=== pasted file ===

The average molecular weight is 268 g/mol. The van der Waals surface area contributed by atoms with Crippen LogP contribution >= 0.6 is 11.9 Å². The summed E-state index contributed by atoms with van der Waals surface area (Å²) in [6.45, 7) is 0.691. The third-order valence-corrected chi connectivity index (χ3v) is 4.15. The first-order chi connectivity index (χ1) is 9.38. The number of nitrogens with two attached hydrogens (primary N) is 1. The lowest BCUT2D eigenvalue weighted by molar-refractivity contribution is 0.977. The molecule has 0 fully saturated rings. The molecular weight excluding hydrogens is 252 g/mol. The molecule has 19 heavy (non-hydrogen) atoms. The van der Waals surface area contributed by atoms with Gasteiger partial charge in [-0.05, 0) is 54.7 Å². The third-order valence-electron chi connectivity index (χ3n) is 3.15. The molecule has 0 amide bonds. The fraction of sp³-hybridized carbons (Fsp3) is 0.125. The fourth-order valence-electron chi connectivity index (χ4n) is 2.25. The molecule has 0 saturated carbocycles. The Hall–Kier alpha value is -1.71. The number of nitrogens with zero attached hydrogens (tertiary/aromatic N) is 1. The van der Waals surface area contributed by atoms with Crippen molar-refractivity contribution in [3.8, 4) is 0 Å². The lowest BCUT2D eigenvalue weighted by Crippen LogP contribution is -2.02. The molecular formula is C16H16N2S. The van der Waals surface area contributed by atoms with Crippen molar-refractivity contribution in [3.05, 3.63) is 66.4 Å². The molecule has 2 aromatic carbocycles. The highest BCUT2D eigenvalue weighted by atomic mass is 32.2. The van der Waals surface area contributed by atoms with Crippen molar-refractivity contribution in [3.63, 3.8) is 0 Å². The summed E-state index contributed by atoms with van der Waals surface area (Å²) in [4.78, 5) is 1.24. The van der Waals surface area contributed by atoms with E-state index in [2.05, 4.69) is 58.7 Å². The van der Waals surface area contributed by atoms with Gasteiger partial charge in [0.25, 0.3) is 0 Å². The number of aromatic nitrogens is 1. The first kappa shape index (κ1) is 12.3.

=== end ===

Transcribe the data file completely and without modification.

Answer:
The average molecular weight is 268 g/mol. The van der Waals surface area contributed by atoms with Crippen LogP contribution >= 0.6 is 11.9 Å². The summed E-state index contributed by atoms with van der Waals surface area (Å²) in [6.45, 7) is 0.691. The third-order valence-corrected chi connectivity index (χ3v) is 4.15. The first-order chi connectivity index (χ1) is 9.38. The number of nitrogens with two attached hydrogens (primary N) is 1. The lowest BCUT2D eigenvalue weighted by molar-refractivity contribution is 0.977. The molecule has 0 fully saturated rings. The molecular weight excluding hydrogens is 252 g/mol. The molecule has 19 heavy (non-hydrogen) atoms. The van der Waals surface area contributed by atoms with Gasteiger partial charge in [-0.05, 0) is 54.7 Å². The third-order valence-electron chi connectivity index (χ3n) is 3.15. The molecule has 0 amide bonds. The fraction of sp³-hybridized carbons (Fsp3) is 0.125. The fourth-order valence-electron chi connectivity index (χ4n) is 2.25. The molecule has 0 saturated carbocycles. The Hall–Kier alpha value is -1.71. The number of nitrogens with zero attached hydrogens (tertiary/aromatic N) is 1. The van der Waals surface area contributed by atoms with Crippen molar-refractivity contribution in [3.8, 4) is 0 Å². The lowest BCUT2D eigenvalue weighted by Crippen LogP contribution is -2.02. The molecular formula is C16H16N2S. The van der Waals surface area contributed by atoms with Crippen molar-refractivity contribution in [3.05, 3.63) is 66.4 Å². The molecule has 2 aromatic carbocycles. The highest BCUT2D eigenvalue weighted by atomic mass is 32.2. The van der Waals surface area contributed by atoms with Crippen molar-refractivity contribution in [3.63, 3.8) is 0 Å². The summed E-state index contributed by atoms with van der Waals surface area (Å²) in [4.78, 5) is 1.24. The van der Waals surface area contributed by atoms with E-state index in [2.05, 4.69) is 58.7 Å². The van der Waals surface area contributed by atoms with Gasteiger partial charge in [0.25, 0.3) is 0 Å². The number of aromatic nitrogens is 1. The first kappa shape index (κ1) is 12.3.